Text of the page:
Saturday, April 18, 2009

Climbing at Kangaroo Point

Four weeks ago, on March 19th, I set a goal for myself that I would do my first outdoor rockclimb in one month.

Today I achieved that goal with the help of some very good friends. It was great to be back on the rock and even better to make it to the top!

Climbing on the prosthesis was similar to what I'd expected it to be but I learned a lot that I hadn't expected. I've been visualizing the actions and trying to work out where my advantage points would be as well as what I'd need to overcome.

As MJ commented in an earlier post, imagine standing on a toe that never gets tired. This was great and it did provide a neat little perch when I could find a secure enough ledge to stand on.

Trouble was, the super flexible foot inside the shoe would also flex a little too much, twisting out of cracks when I didn't expect it, or twisting sideways off the tiny micro-edges of a sheer rock face without providing me the feedback that it was about to let go.

The foot itself is also a bit more narrow than a real foot, so putting my faith in the side of the climbing shoe was no longer an option.

I did like the fact that my toes didn't get sore in my left foot. This was fantastic when I was climbing a narrow crack. No big toe to start complaining!

A lot of my challenges today came down to a lack of sensation.

When you climb, you feel the rock through your feet a lot rather than looking for holds. A bit of pressure through the toes usually provides enough feedback to let you know whether you're going to stick or slip before transferring all of your weight to the hold.

This was definitely lacking on my left side, leaving me the challenge of working out a new system on the fly. More than once, I put my faith in a foot hold that proved to be a mistake. This new "spidey sense" will develop with more practice.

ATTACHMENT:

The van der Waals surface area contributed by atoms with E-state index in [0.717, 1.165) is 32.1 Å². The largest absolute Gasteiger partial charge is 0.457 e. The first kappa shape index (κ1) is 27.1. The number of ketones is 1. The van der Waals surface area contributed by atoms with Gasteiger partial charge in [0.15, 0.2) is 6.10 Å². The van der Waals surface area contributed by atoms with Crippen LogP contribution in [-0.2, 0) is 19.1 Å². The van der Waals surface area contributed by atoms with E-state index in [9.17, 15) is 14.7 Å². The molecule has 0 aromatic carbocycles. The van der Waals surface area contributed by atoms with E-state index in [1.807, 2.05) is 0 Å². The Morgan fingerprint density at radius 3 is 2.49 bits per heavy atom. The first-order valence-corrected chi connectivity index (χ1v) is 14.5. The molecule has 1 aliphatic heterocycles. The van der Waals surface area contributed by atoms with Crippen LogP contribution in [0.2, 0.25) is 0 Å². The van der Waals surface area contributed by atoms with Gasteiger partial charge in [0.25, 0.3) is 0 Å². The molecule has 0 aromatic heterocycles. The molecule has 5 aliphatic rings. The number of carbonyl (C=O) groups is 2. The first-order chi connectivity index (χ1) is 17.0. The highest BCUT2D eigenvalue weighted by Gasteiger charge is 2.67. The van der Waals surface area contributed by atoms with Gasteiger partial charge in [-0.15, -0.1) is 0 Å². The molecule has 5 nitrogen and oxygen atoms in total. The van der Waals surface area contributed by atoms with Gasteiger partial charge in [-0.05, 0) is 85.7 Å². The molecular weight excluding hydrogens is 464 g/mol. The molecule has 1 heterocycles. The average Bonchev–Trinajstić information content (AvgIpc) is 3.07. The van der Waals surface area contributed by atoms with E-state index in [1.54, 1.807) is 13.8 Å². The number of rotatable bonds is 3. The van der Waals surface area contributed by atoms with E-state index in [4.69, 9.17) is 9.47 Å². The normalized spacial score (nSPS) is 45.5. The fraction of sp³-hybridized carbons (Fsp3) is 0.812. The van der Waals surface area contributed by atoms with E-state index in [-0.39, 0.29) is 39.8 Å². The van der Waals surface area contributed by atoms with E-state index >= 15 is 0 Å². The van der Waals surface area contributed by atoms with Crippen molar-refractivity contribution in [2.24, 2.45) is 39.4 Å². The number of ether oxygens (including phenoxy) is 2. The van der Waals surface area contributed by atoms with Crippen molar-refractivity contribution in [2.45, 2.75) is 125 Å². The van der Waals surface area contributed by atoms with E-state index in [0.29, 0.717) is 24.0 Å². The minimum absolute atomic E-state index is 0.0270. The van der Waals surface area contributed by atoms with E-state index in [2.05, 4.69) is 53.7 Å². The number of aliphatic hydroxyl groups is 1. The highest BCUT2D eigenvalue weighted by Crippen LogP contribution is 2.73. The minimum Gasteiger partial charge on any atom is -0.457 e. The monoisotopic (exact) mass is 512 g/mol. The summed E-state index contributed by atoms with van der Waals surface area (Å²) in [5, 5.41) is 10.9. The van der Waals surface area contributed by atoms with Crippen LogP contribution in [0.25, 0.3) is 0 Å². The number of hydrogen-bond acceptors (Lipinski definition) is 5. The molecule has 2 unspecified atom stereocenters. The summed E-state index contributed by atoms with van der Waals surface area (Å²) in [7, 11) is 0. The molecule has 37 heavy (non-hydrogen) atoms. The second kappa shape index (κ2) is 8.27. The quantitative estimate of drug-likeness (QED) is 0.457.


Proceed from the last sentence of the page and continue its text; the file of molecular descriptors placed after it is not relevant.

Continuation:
All in all, we had a great day and I had a good sense of accomplishment. I learned a LOT, found a few hitches that I'll have to work out, but eventually, I reached the top of the cliffs.

I'm happy to report that a lot of my mishaps on the cliff came less from prosthetic troubles and more from:
a) being out of practice
b) lacking proper climbing form
c) lacking confidence in my hands/shoes

... and all of that comes from not having climbed in six months. This is great news because I can easily overcome all of those by getting more practice in.

Looking forward to getting back out there for another try very soon! I've got a new form to work out so these are exciting times.

Lisa approaching the top!

Matt taking the hard road; this sheer face really shows his skill.

Mike and Mel, she's the best!


  1. Wow, Mike. You are really meeting the challenge. It does take a while to "feel" that new foot under us. I also learned it was about trust and confidence, too. It took me awhile to step over a shoe box. My brain would stop me. LOL

  2. Great to have you back mate.

  3. Awesome dude!!! Great to see you out there pushing it!

    It does take some time to get the 'feel' and to know where your foot is in space, but you will be speeding up the process immensely by putting yourself in situations like this.

    What have you got strapped to the back? I can see something there but not sure what it is?


  4. Holey Frik! Mike, you're not the guy in the office next door anymore, but seeing you doing this is ... fcuking amazing.

  5. You don't pay your photographer enough!